MADISON (WKOW) -- An attorney for the Trump campaign argued unsuccessfully Tuesday night for the removal of more than 17,000 City of Madison ballots. The Dane County Board of Canvassers rejected the campaign's objection to those votes by a 2-1 vote following a brief hearing.
During the ongoing recount at Monona Terrace, Trump campaign attorney Jim Troupis said the 'Democracy in the Park' events held in Madison city parks before Election Day amounted to improper in-person absentee voting. Troupis had previously argued all in-person absentee votes should be tossed out; the board of canvassers rejected that objection as well.
Troupis said since the city did not separate those ballots received, the only fair remedy was to draw down, or toss out, 17,271 ballots -- the estimated total of ballots dropped off at the events.
Assembly Speaker Robin Vos (R-Rochester) and former Senate Majority Leader Scott Fitzgerald (R-Juneau) sent the city a letter in September claiming the events would be illegal.
The city moved forward with the event; Republican lawmakers did not take any legal action in response.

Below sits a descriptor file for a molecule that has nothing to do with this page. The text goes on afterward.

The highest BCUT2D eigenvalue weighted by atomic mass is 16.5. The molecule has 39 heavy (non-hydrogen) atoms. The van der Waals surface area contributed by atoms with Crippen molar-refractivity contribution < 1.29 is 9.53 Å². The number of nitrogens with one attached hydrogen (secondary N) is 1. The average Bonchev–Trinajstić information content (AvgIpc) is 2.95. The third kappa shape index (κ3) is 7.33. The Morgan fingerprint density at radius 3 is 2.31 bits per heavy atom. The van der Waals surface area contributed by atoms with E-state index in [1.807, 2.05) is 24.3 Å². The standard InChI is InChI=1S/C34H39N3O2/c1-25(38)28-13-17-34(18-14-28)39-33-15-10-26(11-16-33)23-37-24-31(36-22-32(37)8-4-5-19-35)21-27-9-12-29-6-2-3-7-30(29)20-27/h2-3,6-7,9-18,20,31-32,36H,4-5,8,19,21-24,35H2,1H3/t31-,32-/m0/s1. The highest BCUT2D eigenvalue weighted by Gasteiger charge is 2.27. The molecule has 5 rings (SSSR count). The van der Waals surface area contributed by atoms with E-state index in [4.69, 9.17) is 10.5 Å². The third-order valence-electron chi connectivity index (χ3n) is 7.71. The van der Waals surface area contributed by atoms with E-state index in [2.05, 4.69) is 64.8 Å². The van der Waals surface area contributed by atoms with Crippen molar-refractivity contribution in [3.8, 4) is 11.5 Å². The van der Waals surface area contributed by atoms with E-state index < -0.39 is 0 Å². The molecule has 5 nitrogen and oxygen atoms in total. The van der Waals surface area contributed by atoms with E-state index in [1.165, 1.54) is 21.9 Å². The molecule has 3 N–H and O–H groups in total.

An attorney for the Biden campaign as well as an attorney representing the City of Madison argued the events were not in-person voting because people were not allowed to receive or cast ballots.
They argued even if the events were to be deemed improper, the appropriate response would be never allowing them again instead of disenfranchising more than 17,000 Madison voters.
People were able to register to vote, have staff act as a witness to sign off on their absentee application/envelope, or to drop off an already completed and sealed absentee ballot.
Dane County Clerk Scott McDonell said he believed the events amounted to "human drop boxes." The majority of the board sided with him, rejected the Trump objection by a 2-1 vote.
McDonell had previously said he hoped to begin counting City of Madison ballots Tuesday but as of Tuesday evening, the Dane County recount remained behind schedule and McDonell said the counting of those ballots would begin Wednesday.
McDonell had previously said his goal was for the entire recount to be completed by Sunday, November 29.
Following the board's rejections, Troupis said he wanted the audience watching livestreams of the recount to know he appreciated the work of tabulators and volunteers who worked the election in Wisconsin.